frequently asked questions

When to see a dermatologist.

When experiencing a skin condition like a rash, is it alright to see a general practitioner, or should a patient go right to a dermatologist?

General practitioners are the first line of defense. They should be able to treat simple rashes like mild to moderate eczema, or skin infection or scabies. If the rash persists or becomes more severe, then it is advisable for the GP to refer to a dermatologist.

What are some signs that a patient needs to seek out a dermatologist urgently?

As a general rule, there are very few dermatological emergencies. Consider seeing a dermatologist more urgently when an area of skin appears really bad, or when you have a diagnosis dilemma, that is, after seeing multiple GPs who have given multiple diagnosis which have yet had no improvement to your skin condition. Also see a dermatologist when you suspect you may have a severe drug allergic reaction.

Are there any serious, or life-threatening skin conditions?

There aren’t many dermatological emergencies that are life-threatening or critical. However, Steven Johnson Syndrome/ Toxic Epidermonecrolysis is a severe allergic reaction to certain drugs, especially antiepileptic and gout medication. It causes generalized peeling of the skin, leaving erosion. These can also affect the mouth, nose, genital and anal area. Other dermatology emergencies include Generalized Pustular Psoriasis, Acute Erythroderma, Severe Pemphigus/ Pemphigoid, drug reaction with eosinophilia and system symptoms (DRESS), and generalized bullous fixed drug eruption.

What are some of the issues that may arise from not seeking proper dermatological help?

Jumping from one doctor to another without getting any better. Developing side effects from medications due to unregulated use. Being influenced/ brainwashed by social media posts regarding skin diseases and unproven treatments.

What are some conditions that people don’t know are treated by dermatologists?

Sexually transmitted infections (STI), leprosy, aesthetics, hair and nail disorders.

Should I be consulting a dermatologist about cracked heels and calluses on my feet?

Dermatologists treat cracked heels and calluses, and can help to rule out concurrent fungal infections. A dermatologist can also remove calluses under aseptic techniques (scraping/cryotherapy), and prescribe salicylic acids.

Skincare routines and skin treatment.

How do I find the best skincare products and routine for myself?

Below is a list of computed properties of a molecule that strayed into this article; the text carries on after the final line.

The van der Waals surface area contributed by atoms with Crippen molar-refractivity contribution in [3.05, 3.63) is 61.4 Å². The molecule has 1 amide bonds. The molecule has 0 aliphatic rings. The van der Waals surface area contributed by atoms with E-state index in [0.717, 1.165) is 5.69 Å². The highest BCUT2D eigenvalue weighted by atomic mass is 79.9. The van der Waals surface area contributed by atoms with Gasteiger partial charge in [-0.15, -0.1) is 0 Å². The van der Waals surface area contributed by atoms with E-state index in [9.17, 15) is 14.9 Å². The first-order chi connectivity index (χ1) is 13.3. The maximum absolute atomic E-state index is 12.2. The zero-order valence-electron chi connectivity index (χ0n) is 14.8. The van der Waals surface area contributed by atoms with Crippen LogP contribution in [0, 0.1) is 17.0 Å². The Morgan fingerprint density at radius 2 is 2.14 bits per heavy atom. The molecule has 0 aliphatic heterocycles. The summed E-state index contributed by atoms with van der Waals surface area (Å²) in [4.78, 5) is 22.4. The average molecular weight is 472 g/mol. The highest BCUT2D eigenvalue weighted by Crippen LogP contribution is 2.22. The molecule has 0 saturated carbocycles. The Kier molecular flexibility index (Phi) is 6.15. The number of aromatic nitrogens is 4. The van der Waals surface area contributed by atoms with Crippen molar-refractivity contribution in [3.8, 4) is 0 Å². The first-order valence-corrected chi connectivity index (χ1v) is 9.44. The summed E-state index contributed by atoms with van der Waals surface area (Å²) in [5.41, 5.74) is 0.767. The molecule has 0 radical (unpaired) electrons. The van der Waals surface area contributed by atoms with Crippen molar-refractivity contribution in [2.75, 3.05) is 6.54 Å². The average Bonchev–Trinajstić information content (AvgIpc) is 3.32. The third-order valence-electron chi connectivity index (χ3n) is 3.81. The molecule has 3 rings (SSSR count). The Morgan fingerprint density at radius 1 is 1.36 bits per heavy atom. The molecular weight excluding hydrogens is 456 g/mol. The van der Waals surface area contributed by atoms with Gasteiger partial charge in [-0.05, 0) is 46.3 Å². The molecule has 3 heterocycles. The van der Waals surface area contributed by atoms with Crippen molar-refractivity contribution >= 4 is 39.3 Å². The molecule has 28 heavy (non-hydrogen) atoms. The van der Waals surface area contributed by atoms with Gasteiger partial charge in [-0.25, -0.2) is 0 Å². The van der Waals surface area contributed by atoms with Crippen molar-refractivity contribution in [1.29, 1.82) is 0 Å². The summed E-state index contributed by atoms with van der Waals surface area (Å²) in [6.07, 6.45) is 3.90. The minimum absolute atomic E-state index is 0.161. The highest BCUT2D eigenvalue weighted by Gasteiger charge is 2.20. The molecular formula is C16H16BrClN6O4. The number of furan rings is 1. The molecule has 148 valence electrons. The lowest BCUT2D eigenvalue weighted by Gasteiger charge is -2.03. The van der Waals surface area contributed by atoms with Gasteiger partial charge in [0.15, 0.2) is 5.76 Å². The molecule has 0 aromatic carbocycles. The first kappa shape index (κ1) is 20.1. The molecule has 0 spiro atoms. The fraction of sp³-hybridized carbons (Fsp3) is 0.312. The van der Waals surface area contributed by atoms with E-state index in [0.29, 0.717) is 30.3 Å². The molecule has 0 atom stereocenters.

Essentially, skin care should be simple and targeted to each person’s problem areas. You could also check with your dermatologist on your next visit.

What kind of skincare routine does a teenager need?

Teenagers need very individualized treatment. It is not just the same for all teens. Teens generally require a gentle face wash and sunscreen. Toner is optional, and moisturizers depend on skin type. It is best to see a dermatologist who can assess the skin of the teenaged patient and give appropriate advice.

How do I take care of ageing skin?

Ageing is a process no one can avoid. The best anti-ageing is sun protection. Part of the ageing process of the skin is the loss of natural moisturizing, causing skin to be more dry, and further increasing the risk of eczema. Hence, for this reason, moisturizing is important. Other ageing signs can be treated either topically or physically, depending on one’s need. It is best to consult a dermatologist for a personal assessment.

Is there a way to bring back skin elasticity which has been lost due to menopause?

Moisturizing and using creams with retinol, hyaluronic acid, vitamin C, lasers, and hormone replacement therapy are some ways to regain elasticity. It’s best to consult with a dermatologist before any treatment begins.

Products and procedures.

What does it mean when products are ‘dermatologically tested’? Does that mean it is safe for all skin types?

A dermatologically tested product means the product has been tested on human skin, the formula was found to be safe when applied on skin, and it was tolerated by the persons who tested it on their skin. The recommended way of testing is by repeatedly applying the product on human skin (on the same area). In Malaysia, if such a safety claim is to be made, it has to be supported by adequate evidence, and appropriate human testing is necessary rather than animal testing. There is a guideline available for control of cosmetic products in Malaysia (under NPRA).

What kind of cosmetic or beauty procedure should we avoid getting done by beauticians?

No beautician should do any invasive and laser procedures. If you are offered double eyelid surgery, injections or a laser performed by a beautician in a non-clinic setting, please do not do it. It is better to be safe than sorry. Always consult a Board-Certified and recognized dermatologist before any such procedures.